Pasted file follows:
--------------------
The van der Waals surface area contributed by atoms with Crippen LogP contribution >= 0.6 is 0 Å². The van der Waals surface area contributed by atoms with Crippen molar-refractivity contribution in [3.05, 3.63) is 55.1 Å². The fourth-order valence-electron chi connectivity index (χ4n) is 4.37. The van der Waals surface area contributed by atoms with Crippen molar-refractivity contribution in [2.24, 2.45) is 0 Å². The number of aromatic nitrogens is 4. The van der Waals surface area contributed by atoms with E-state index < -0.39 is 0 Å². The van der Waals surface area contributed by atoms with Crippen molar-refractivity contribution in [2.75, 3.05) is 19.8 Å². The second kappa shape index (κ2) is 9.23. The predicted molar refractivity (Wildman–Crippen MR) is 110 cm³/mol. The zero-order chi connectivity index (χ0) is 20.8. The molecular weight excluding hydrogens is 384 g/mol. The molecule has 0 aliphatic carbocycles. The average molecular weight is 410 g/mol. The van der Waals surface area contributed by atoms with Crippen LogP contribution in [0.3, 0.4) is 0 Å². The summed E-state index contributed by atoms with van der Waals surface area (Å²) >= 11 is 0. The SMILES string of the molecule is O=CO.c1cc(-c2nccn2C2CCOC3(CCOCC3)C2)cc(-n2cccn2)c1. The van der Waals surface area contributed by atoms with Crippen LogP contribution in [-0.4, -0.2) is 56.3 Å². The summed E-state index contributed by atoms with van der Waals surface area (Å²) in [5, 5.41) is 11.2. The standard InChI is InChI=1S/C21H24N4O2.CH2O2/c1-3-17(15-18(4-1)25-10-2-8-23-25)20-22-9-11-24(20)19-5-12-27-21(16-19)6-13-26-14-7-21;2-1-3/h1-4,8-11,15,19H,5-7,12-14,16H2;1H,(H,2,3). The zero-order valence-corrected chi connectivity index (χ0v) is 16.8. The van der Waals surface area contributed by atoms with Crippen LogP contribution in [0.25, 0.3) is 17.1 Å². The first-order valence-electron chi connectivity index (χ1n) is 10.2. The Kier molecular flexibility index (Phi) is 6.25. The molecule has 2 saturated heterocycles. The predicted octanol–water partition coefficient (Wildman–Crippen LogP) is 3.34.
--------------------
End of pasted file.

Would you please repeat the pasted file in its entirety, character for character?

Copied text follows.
The van der Waals surface area contributed by atoms with Crippen LogP contribution >= 0.6 is 0 Å². The van der Waals surface area contributed by atoms with Crippen molar-refractivity contribution in [3.05, 3.63) is 55.1 Å². The fourth-order valence-electron chi connectivity index (χ4n) is 4.37. The van der Waals surface area contributed by atoms with Crippen molar-refractivity contribution in [2.24, 2.45) is 0 Å². The number of aromatic nitrogens is 4. The van der Waals surface area contributed by atoms with E-state index < -0.39 is 0 Å². The van der Waals surface area contributed by atoms with Crippen molar-refractivity contribution in [2.75, 3.05) is 19.8 Å². The second kappa shape index (κ2) is 9.23. The predicted molar refractivity (Wildman–Crippen MR) is 110 cm³/mol. The zero-order chi connectivity index (χ0) is 20.8. The molecular weight excluding hydrogens is 384 g/mol. The molecule has 0 aliphatic carbocycles. The average molecular weight is 410 g/mol. The van der Waals surface area contributed by atoms with Crippen LogP contribution in [0.3, 0.4) is 0 Å². The summed E-state index contributed by atoms with van der Waals surface area (Å²) >= 11 is 0. The SMILES string of the molecule is O=CO.c1cc(-c2nccn2C2CCOC3(CCOCC3)C2)cc(-n2cccn2)c1. The van der Waals surface area contributed by atoms with Crippen LogP contribution in [-0.4, -0.2) is 56.3 Å². The summed E-state index contributed by atoms with van der Waals surface area (Å²) in [5, 5.41) is 11.2. The standard InChI is InChI=1S/C21H24N4O2.CH2O2/c1-3-17(15-18(4-1)25-10-2-8-23-25)20-22-9-11-24(20)19-5-12-27-21(16-19)6-13-26-14-7-21;2-1-3/h1-4,8-11,15,19H,5-7,12-14,16H2;1H,(H,2,3). The zero-order valence-corrected chi connectivity index (χ0v) is 16.8. The van der Waals surface area contributed by atoms with Crippen LogP contribution in [0.25, 0.3) is 17.1 Å². The first-order valence-electron chi connectivity index (χ1n) is 10.2. The Kier molecular flexibility index (Phi) is 6.25. The molecule has 2 saturated heterocycles. The predicted octanol–water partition coefficient (Wildman–Crippen LogP) is 3.34.